In 2018, the leading standard for web accessibility changed from WCAG 2.0 to WCAG 2.1. The old standard was written when the iPhone came out, and desperately needed updating for the challenges of the modern web.
WCAG 2.1 is an extension of the old standard. So nothing from the old standard has gone away, but there are now 17 extra guidelines. Here are some of the biggest additions:
Mobile and tablet devices Guidelines 1.3.4, 1.4.10
Websites must only scroll in one axis at once on a small screen. They must work in both landscape or portrait, as users may not be able to rotate their device (e.g. if attached to a wheelchair).
Automatic completion Guideline 1.3.5
Modern browsers can fill in common information like your name and email address for you. You must now support this capability where applicable.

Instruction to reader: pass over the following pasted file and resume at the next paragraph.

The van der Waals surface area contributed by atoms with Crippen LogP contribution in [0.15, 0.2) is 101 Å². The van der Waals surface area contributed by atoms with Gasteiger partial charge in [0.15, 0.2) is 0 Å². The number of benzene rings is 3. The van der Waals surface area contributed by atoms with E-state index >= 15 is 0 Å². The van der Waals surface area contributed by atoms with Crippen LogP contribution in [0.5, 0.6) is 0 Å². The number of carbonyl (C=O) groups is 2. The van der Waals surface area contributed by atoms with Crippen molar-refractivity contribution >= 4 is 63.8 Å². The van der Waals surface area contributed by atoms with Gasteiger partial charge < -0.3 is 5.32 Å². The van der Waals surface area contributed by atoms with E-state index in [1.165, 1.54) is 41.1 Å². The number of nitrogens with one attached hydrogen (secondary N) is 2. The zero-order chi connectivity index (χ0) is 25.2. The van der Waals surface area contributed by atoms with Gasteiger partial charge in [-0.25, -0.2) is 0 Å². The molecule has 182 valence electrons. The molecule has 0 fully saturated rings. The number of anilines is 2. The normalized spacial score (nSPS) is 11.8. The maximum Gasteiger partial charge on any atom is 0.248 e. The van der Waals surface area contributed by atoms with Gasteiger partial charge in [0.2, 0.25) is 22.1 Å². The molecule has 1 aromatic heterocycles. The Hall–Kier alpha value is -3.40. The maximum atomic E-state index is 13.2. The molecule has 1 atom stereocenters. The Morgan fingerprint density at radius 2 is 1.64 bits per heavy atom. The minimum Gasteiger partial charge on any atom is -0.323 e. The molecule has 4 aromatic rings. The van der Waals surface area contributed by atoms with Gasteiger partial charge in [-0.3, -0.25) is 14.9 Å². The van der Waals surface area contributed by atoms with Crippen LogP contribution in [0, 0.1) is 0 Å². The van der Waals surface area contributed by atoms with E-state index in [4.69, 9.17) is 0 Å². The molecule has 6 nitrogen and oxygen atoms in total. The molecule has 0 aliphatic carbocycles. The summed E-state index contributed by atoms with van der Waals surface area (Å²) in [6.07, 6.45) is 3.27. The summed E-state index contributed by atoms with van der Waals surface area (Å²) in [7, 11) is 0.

Better legibility Guidelines 1.4.11, 1.4.12
The old standard required text to have enough colour contrast to be easy for everyone to read. This has now been expanded to cover things like the spacing between letters and lines, plus the contrast of buttons, form controls, and more.
Alternative modalities Guidelines 2.5.1, 2.5.2, 2.5.4
Websites must provide an alternative to performing gestures (such as swiping), using multiple fingers at once (e.g. pinch-to-zoom), moving their device (e.g. tilting their phone), or drag-and-drop. Accessible alternatives must be provided, e.g. buttons to scroll or zoom.
Large enough to touch Guideline 2.5.5
Areas of your website that can be clicked or tapped must be sufficiently large, especially on mobile devices. This aids users with visual and motor impairments.
Accessible statuses Guideline 4.1.3
Specific technologies to alert a user to content they may not be able to see, such as confirmation that a form is submitted or an error message.
For a more exhaustive list of the new guidelines, see the W3C guide to what’s new in WCAG 2.1.